Weyerhaeuser published a report in June 2009 in the Journal of American Water Resources Association (Volume 45, Number 3, Pages 793-808) detailing 30 years of turbidity data collected in the upper reaches of the Deschutes (WA) Watershed. To my knowledge, it is the longest water quality study on private forestlands in the Pacific Northwest.
In the mainstem river, the authors reported a consistent decline in winter turbidity levels over the 30 year period of record. They attributed the decline to improvements in road construction and maintenance practices over the years. The improvements were particularly extensive after the record January 1990 flood and the associated culvert failures and massive landslides in the Huckleberry Creek Basin and elsewhere. Trends in spring, summer and fall turbidity levels were not evident.
The documented improvements in turbidity do not seem to directly translate into improved spawning habitat. In 2004, Squaxin repeated a 1992 and 1995 study in the upper watershed of fine sediment in spawning gravel. Levels climbed from 12% to 15% to 17%. Spawning gravel with less than 12% fines is considered in good condition and over 17% is considered harmful to egg incubation and fry emergence.
While turbidity levels may be lower now, enough fine sediment is still moving downstream to increase impairment of salmon reproduction. Even with all the forest road improvements made by Weyerhaeuser, another Squaxin report concluded that as of 2003, 50% of the fine sediment entering the river in the upper watershed was still anthropogenic in nature.
I toured the Deschutes Watershed on June 4th with 17 other members of the Deschutes Advisory Group. The group is charged with implementing measures to address water quality issues identified in the DOE TMDL technical report.
One highlight of the tour was stopping at the mouth of Huckleberry Creek not far downstream from the upper Deschutes falls. Prior to a 1990 rain storm and subsequent landslide on Weyerhaeuser property, about 10% of all returning coho in the Deschutes River system spawned in Huckleberry Creek.
We spoke with Peter Schmid, president of the local homeowners association. He described how sediment (likely still from the 1990 landslide) continues to aggrade the Huckleberry channel. He said the channel is now at least three feet shallower than it used to be. He asserted that was the cause of the ongoing flooding issues the community faces. When asked about salmon, Peter reported that he has seen none in the last couple years–not in Huckleberry Creek and not in front of his house in the mainstem Deschutes River.
At another stop in Pioneer Park, we saw first hand what a river likes to do. A new bend in the stream channel formed during last winter’s storms. It took out a portion of the gravel path leading west from the parking lot near the artesian well. It will be interesting to see how tolerant the City of Tumwater and park users will be to letting a river be a river. On a very hot June 4th, the inner tubers at least seemed to relish the new twist in the stream channel.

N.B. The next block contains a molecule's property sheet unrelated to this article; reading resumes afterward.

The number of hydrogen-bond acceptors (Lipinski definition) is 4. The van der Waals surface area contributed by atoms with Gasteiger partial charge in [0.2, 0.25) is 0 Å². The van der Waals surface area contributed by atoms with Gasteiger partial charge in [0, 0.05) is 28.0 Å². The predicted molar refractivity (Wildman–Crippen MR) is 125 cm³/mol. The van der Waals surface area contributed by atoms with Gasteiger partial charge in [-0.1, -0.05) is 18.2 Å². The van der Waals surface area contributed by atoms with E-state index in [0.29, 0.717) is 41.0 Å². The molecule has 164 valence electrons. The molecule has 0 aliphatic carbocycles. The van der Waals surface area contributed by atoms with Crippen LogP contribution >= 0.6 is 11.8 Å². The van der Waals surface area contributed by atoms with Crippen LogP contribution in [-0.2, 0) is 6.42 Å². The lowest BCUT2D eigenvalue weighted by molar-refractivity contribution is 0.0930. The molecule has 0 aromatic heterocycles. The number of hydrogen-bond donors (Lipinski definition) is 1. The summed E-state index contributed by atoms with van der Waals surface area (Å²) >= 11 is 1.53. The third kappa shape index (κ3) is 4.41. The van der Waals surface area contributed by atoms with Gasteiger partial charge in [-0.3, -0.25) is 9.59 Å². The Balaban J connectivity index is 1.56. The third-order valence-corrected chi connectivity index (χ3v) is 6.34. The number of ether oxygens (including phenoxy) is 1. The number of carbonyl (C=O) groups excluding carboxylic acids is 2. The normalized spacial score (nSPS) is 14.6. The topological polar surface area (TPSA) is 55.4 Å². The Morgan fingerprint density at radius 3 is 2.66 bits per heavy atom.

On Wednesday June 24th, 2009 the Squaxin Island Tribal Council approved the Annual Chinook/Coho/Chum Commercial Fishing Regulation package.
Changes to the 2009 Annual Fishing Regulations include:
Page 5&6—–’09 Annual Regulations/Chinook Regulations-
F. Legal Gear- defined Set Gillnet, Drift Gillnet and Beach Seine.
G. Illegal Gear- defined Purse Seine.
Page 3—–2009/2010 Coho and Chum Regulations
12. Beach Seines- requesting fishermen to release all unmarked/ wild coho (with attachment added with maps to help identify Wild vs Hatchery)
Copies of the 2009 Annual Commercial Fishing Regulation package and Emergency Fishing Regulations will be available at the Squaxin Natural Resources office or can be printed off from the Squaxin Island web page at:
2009 Fall Chinook
2009 Coho and Chum
If there are any questions or concerns regarding the salmon fisheries please contact Joseph Peters at 360-432-3813 or email at Jcpeters@squaxin.nsn.us.
Two new videos of the tribe’s shellfish growth tracking project are posted here.
Tribal biologists are numbering clams with tiny numbered red tags and by simply writing on them. Clam growth is typically measured by randomly surveying clams on a beach, but that technique isn’t very exact.
You can also hear about the project here.
Squaxin Island Tribe’s shellfish department will begin clam population surveys in Vaughn Bay, Pierce County this week.
The surveys will occur on privately owned tidelands within the bay. This area had previously been closed to commercial shellfish harvest due to water quality problems, but has recently been upgraded to approved status.
Approximately sixty parcels have been identified as possible clam beaches and will be surveyed by the Natural Resources Shellfish department this summer. The goal of the department is to maintain treaty harvest rights in this area and provide harvest opportunities for Squaxin Island tribal members.